Addario was president of the CLA from 2006 to 2009, and he is credited with leading a successful effort in 2008 to get the government to inject more funding into Legal Aid Ontario.

“The program still needs support and improvement, but we took a giant step in 2008,” he says.

He will receive the 2016 G. Arthur Martin Criminal Justice Medal at a gala luncheon during the CLA annual convention in October.

Retiring Supreme Court Justice Thomas Cromwell is set to mark Sir Wilfrid Laurier’s 175th birthday with a special essay about Canada’s seventh prime minister.

Cromwell’s essay concerns Laurier’s 1864 valedictory address at McGill University’s law school.

“Here is the foundation of Laurier’s political beliefs,” Cromwell writes in the essay.

“He hoped that Canadian patriotism, mutual respect, compromise and adherence to the deep principle of justice would overcome linguistic, religious and regional divisions.”

Cromwell’s essay is part of a book, called Canada Always: The Defining Speeches of Sir Wilfrid Laurier, that examines some of Laurier’s more memorable oratory.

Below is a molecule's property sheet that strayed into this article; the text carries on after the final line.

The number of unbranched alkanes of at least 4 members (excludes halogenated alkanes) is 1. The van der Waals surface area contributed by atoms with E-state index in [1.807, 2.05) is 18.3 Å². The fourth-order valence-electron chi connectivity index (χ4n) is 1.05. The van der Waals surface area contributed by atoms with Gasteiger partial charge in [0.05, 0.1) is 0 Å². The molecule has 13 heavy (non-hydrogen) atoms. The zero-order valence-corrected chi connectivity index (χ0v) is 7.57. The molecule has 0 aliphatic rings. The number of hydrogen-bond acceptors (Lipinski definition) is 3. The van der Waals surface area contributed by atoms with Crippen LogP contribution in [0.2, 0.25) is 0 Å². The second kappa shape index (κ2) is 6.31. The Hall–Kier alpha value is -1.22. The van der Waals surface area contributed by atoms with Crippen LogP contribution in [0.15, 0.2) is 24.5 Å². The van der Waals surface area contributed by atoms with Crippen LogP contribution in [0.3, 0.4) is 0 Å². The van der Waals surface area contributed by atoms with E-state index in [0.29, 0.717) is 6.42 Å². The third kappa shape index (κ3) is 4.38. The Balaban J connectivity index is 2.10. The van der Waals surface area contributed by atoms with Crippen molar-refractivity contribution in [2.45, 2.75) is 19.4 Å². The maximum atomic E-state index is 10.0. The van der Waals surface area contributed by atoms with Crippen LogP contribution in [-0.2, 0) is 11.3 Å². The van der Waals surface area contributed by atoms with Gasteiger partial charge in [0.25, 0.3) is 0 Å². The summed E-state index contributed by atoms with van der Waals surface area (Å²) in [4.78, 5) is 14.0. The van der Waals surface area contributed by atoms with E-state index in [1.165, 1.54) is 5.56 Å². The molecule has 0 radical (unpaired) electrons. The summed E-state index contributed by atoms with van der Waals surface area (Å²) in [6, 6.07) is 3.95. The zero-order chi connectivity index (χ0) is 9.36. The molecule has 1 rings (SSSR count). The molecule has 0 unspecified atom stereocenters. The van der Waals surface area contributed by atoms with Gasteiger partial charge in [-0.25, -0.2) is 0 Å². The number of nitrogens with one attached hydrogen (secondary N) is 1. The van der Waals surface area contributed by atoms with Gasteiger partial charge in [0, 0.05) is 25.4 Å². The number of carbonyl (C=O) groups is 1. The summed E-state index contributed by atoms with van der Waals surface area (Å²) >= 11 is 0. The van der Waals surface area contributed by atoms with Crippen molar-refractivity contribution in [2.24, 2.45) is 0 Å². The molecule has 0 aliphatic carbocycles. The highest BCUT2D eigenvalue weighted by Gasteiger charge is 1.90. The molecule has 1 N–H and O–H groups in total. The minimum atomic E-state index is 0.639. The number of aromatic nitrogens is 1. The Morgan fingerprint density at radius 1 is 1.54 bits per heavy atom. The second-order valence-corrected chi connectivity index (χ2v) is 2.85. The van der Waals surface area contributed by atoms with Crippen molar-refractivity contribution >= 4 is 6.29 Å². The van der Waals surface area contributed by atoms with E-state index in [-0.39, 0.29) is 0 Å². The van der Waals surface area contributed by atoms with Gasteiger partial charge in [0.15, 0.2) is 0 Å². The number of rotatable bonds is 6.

The book, which was edited by former journalist Arthur Milnes, is set to come out in October. Laurier’s birthday is Nov. 20.

Tax lawyer Steven Baum has joined Gowling WLG as a partner.

Baum has more than 25 years of experience advising banks, insurance companies and securities dealers on complex tax issues and will be working with the firm’s tax group to provide advice to clients across a broad range of sectors.

“Over the course of his career, Steven has built an impressive practice and proven himself a forward-thinking leader in the field of tax law,” said Peter Lukasiewicz, CEO of Gowling WLG (Canada) LLP.

“With his specialized expertise in the financial services sector and ability to foster strong relationships with financial institutions, Steven will be an important addition to our tax team and a significant resource for our clients.”

Baum has also been a taxation instructor at the Ontario Bar Admission Course and an adjunct professor at Osgoode Hall Law School.

A Law Times column last week argued that people should not have to get undergraduate degrees before going to law school.

Readers were asked if they agree with this position.

Almost 23 per cent said yes, going to get an undergraduate education is a waste of time and delays a lawyer’s entry into the workforce.

Roughly 77 per cent said no, getting an undergraduate education teaches students critical thinking skills needed for law schools.

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Toronto lawyers Avra Rosen and Susan Sack have joined forces to start a new firm called Rosen Sack LLP.

The two lawyers have been friends since they were put in the same section at Osgoode Hall Law School in the 1980s.